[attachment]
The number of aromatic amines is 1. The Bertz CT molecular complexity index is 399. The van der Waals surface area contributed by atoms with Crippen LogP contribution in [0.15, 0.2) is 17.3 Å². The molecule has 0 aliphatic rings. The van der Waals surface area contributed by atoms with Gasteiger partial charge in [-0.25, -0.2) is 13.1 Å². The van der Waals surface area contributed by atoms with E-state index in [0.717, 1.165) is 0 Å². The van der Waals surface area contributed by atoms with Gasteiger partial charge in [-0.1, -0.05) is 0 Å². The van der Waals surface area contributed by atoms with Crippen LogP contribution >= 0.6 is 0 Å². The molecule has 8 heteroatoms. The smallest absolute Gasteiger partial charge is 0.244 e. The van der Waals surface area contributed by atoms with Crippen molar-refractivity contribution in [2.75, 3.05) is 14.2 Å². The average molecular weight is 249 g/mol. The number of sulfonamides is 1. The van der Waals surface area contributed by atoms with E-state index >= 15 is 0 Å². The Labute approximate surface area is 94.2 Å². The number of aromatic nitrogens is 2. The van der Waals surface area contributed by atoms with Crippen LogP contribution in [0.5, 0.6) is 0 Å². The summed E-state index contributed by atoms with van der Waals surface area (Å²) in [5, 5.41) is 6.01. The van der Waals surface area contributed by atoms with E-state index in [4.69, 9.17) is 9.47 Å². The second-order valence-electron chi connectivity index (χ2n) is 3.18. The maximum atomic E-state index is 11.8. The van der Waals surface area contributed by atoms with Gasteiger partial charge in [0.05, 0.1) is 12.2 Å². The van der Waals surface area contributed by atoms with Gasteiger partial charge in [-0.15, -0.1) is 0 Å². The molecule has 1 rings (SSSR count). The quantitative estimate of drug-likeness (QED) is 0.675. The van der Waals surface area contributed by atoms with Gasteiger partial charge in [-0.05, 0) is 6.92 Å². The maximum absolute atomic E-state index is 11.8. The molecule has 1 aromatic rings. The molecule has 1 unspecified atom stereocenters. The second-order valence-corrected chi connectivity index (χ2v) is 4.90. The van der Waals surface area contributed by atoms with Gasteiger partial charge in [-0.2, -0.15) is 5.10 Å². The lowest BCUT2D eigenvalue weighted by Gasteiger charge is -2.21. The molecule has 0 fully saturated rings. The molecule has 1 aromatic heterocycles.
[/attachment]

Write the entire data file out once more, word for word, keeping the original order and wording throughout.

The number of aromatic amines is 1. The Bertz CT molecular complexity index is 399. The van der Waals surface area contributed by atoms with Crippen LogP contribution in [0.15, 0.2) is 17.3 Å². The molecule has 0 aliphatic rings. The van der Waals surface area contributed by atoms with Gasteiger partial charge in [-0.25, -0.2) is 13.1 Å². The van der Waals surface area contributed by atoms with E-state index in [0.717, 1.165) is 0 Å². The van der Waals surface area contributed by atoms with Gasteiger partial charge in [-0.1, -0.05) is 0 Å². The van der Waals surface area contributed by atoms with Crippen LogP contribution >= 0.6 is 0 Å². The molecule has 8 heteroatoms. The smallest absolute Gasteiger partial charge is 0.244 e. The van der Waals surface area contributed by atoms with Crippen molar-refractivity contribution in [2.75, 3.05) is 14.2 Å². The average molecular weight is 249 g/mol. The number of sulfonamides is 1. The van der Waals surface area contributed by atoms with E-state index >= 15 is 0 Å². The Labute approximate surface area is 94.2 Å². The number of aromatic nitrogens is 2. The van der Waals surface area contributed by atoms with Crippen LogP contribution in [0.5, 0.6) is 0 Å². The summed E-state index contributed by atoms with van der Waals surface area (Å²) in [5, 5.41) is 6.01. The van der Waals surface area contributed by atoms with E-state index in [4.69, 9.17) is 9.47 Å². The second-order valence-electron chi connectivity index (χ2n) is 3.18. The maximum atomic E-state index is 11.8. The van der Waals surface area contributed by atoms with Gasteiger partial charge in [0.05, 0.1) is 12.2 Å². The van der Waals surface area contributed by atoms with Gasteiger partial charge in [-0.15, -0.1) is 0 Å². The molecule has 1 rings (SSSR count). The quantitative estimate of drug-likeness (QED) is 0.675. The van der Waals surface area contributed by atoms with Gasteiger partial charge in [-0.05, 0) is 6.92 Å². The maximum absolute atomic E-state index is 11.8. The molecule has 1 aromatic rings. The molecule has 1 unspecified atom stereocenters. The second-order valence-corrected chi connectivity index (χ2v) is 4.90. The van der Waals surface area contributed by atoms with Gasteiger partial charge in [-0.2, -0.15) is 5.10 Å². The lowest BCUT2D eigenvalue weighted by Gasteiger charge is -2.21. The molecule has 0 fully saturated rings. The molecule has 1 aromatic heterocycles.